GILES COUNTY was was formed on 1st May 1806 by an act of the General Assembly of Virginia that was passed on 16 January 1806. It was named for William Branch Giles, United States Senator from Virginia at that time. It was formed from the counties of Montgomery, Monroe (now in West Virginia), and Tazewell. On 2 January 1808 the General Assembly passed an act adding a part of Wythe County to Giles, effective 1 March 1808. During that same session, by an act passed on 7 January 1808, the town of Pearisburg was established.
The next change to the boundaries of Giles County came in 1824 when it contributed to the formation of Logan County (now West Virginia). Another boundary change came in 1830 when a part of Monroe County was added to Giles, in 1841 a small strip was added to Giles from Mercer County (now West Virginia). Then in 1851 a part of Giles was taken for the formation of Craig County and in 1858 another strip from Giles was added to Craig. In 1861 a large portion of Giles was taken for the formation of Bland County and it was not until March 1900 that Giles County gained its permanent boundary with Bland.
In addition to the counties above, the original area that was Giles County now embraces the whole or parts of the West Virginia counties of Summers, Raleigh, Wyoming, Fayette, Boone and even a tiny part of Kanawha.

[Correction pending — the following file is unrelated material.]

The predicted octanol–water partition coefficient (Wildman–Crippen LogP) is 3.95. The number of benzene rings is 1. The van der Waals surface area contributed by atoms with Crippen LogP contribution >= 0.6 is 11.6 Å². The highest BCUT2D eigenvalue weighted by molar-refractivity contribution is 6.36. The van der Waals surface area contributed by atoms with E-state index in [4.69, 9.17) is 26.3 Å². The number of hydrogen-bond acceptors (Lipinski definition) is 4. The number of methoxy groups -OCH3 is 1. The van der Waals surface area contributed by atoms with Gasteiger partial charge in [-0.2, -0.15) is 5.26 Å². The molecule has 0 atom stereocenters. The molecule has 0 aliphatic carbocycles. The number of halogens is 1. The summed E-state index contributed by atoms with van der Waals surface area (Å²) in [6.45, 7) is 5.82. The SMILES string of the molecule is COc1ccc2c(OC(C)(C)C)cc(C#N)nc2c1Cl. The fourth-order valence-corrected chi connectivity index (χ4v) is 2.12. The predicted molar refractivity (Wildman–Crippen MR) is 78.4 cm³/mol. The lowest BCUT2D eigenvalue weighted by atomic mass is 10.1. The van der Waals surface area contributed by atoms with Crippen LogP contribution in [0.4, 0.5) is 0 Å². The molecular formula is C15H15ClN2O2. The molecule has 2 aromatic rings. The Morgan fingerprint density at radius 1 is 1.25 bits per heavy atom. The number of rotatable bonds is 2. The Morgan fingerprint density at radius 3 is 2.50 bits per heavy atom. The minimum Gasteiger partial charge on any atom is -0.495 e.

Settlers in the New River, Bluestone, Guyandotte and Coal river settlements, like all settlers in the burgeoning frontier areas, were pressing westward faster than their government and clergy could follow them. New counties sprung up like mushrooms in the night, but never quite close enough, soon enough. Pearisburg was closer than Christiansburg, but only just; for at the time of its formation Giles County covered a hundred miles of the New River valley with a mean width of 30 miles for an estimated area of 3,000 square miles. Today, the county seat is still Pearisburg, but Giles County now encompasses only 356 square miles.
There may be but 356 square miles, but those miles are choice. The rugged terrain has provided some protection from “progress”. While the wild, rugged, empty wilderness that was once Giles will never be again, there remain areas of great beauty, relatively untouched. Those who remain are mostly mountain people, a term impossible to define. If you’re among them, you know it; and if you aren’t, you wouldn’t understand–so goes the explanation. Others put it this way: Mountains don’t belong to mountain people; the people belong to the mountains.
Some of us whose ancestors left the mountains and valleys of the Great Kanawha, carry with us still those mountains of Virginia. We shelter now in the Rockies, the San Juans, the Sierra Nevada, the Olympics and Cascades. We feel vaguely uneasy on “wide-open plains”. We return to the fastnesses of mountains searching for connections, meaning, and history. And we stay to listen to the music of the names: Little Stony Creek, Spruce Run, Angel’s Rest, Salt Pond Mountain, Tip Top, Walker Mountain, Dismal Peak, Burke’s Garden. Giles County. Virginia. – Jackie Masters